A few days ago I wrote a post entitled “ENFJs, INFJs and Empathy Burnout”. In this post I wrote about how the combination of intuition and extraverted feeling create a situation where NFJs “absorb” emotions from external sources and can become overwhelmed as a result. I got numerous responses from INFPs who read this post and said that they do the same thing. INFPs and ISFPs have similar empathic abilities, but they manifest in different ways. Let’s take a look!

NFJs Absorb Emotions – IFPs Mirror Emotions

IFPs have dominant introverted feeling (Fi) in their function stack. Fi’s dominant role is to explore and refine personal values, feelings, and tastes. Fi-users have a strong sense of individuality and uniqueness. They strive to maintain internal emotional order and they emotionally invest in a specific group of people, animals, or interests. Unlike Fe, Fi is introverted and intensive in its focus.

Typologist and psychologist Dr. A.J. Drenth says, “Rather than surveying and distributing feelings across a breadth of individuals (as Fe does), Fi focuses largely on one’s own feelings and sentiments…While FPs may invest in the well-being of select individuals (e.g., their children), Fi is not authentically concerned with, nor does it feel responsible for, the overall feeling tenor of groups…FPs empathize with, and form attachments to, things that move or personally affect them.”

It’s important to note that Introverted Feeling is NOT a selfish function. Some people read that it is focused on its own feelings and therefore assume that Fi is self-absorbed or self-involved. The way I understand it is that Fi-users constantly evaluate external stimuli and determine where it aligns with their own emotions and values. Do things meld with what they believe and feel? Does this emotionally feel “right” to them? Fi users also invest deeply into the emotional well-being of their loved ones, friends, or groups they feel connected with. Many IFPs are champions of the underdogs and stand up for people they feel are discriminated against or marginalized.

IFPs mirror other people’s emotions rather than “absorbing” them as NFJs do. They are skilled at taking another person’s perspective and trying to grasp how it would feel to be that person. They often think, “what would it be like if that were me?”. Because IFPs are so imaginative and/or creative, they can easily perceive how something would feel to them. When this process occurs, they feel a strong sense of empathy and compassion towards others. In early life, IFPs will have to spend a little more time and effort mirroring others because their experiences are still more limited at a young age. However, as their life evolves and their experiences broaden they become more and more fluent at understanding and mirroring the emotions of others. This results in them very quickly being able to identify where others are coming from as if they are experiencing it themselves. This is one reason why IFPs are often skilled in the dramatic arts, because it is very easy for them to imagine and empathize with the emotional state of others.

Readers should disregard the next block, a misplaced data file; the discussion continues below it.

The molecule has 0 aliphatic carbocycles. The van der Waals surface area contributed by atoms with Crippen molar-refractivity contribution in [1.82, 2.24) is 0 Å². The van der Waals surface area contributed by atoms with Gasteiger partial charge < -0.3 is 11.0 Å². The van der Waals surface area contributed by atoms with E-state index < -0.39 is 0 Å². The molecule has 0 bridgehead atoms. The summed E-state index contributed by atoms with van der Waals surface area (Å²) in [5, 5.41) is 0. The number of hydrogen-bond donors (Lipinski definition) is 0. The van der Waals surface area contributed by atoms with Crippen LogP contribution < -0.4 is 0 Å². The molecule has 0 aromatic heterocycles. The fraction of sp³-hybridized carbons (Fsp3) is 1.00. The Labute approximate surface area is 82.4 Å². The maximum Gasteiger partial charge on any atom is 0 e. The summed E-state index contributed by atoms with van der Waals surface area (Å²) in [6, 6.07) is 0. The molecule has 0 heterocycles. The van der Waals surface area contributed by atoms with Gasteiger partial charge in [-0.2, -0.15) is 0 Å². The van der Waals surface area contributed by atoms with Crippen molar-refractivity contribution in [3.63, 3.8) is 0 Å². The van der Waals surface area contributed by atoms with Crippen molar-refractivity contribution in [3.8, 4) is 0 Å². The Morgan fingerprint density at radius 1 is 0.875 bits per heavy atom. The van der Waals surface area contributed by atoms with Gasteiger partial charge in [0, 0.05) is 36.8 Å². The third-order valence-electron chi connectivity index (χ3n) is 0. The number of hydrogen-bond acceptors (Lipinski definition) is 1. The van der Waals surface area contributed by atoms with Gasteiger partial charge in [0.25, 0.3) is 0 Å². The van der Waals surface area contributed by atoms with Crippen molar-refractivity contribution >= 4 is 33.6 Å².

“The thing I get out of acting is … inhabiting the world of the role. … If I can keep losing myself – and finding parts of myself … then that’s all I can really ask for.”
– Andrew Garfield, an INFP

The difference in NFJ empathy and NFP empathy is that NFJs experience the emotions of others (everyone in the room) in real time, regardless of the relationship, without trying, and without being able to differentiate as easily their own emotions from another person’s. NFPs, in contrast, sense a select number of people’s emotions, imagine what it would be like to experience those emotions themselves, and then in turn “feel” and empathize with those emotions. IFPs are unavoidably aware of their own emotions and feelings, and choose to process other people’s emotions through Fi by mirroring or imagining what it would be like. NFJs are unavoidably aware of other people’s emotions and have to work harder at understanding their own emotions since Fi is not in their primary function stack.

Introverted Feeling and Open-Mindedness

IFPs are known for being open-minded and receptive towards others. Because they don’t align themselves with an external value system, they are non-judgmental and willing to hear out anyone’s situation or plight with understanding. Many people take advantage of the IFPs open-mindedness and use them as a “dumping ground” for their emotional baggage. Because the IFP wants so much to understand and relate to the plight of their loved ones, this can leave them feeling drained. On the other hand, in a healthy relationship, the IFP can open the eyes of their friends and loved ones to new perspectives and a self-actualization that can result in healing and immense self-improvement.

“We pity in others only those evils which we ourselves have experienced.” 
– Jean-Jacques Rosseau, an ISFP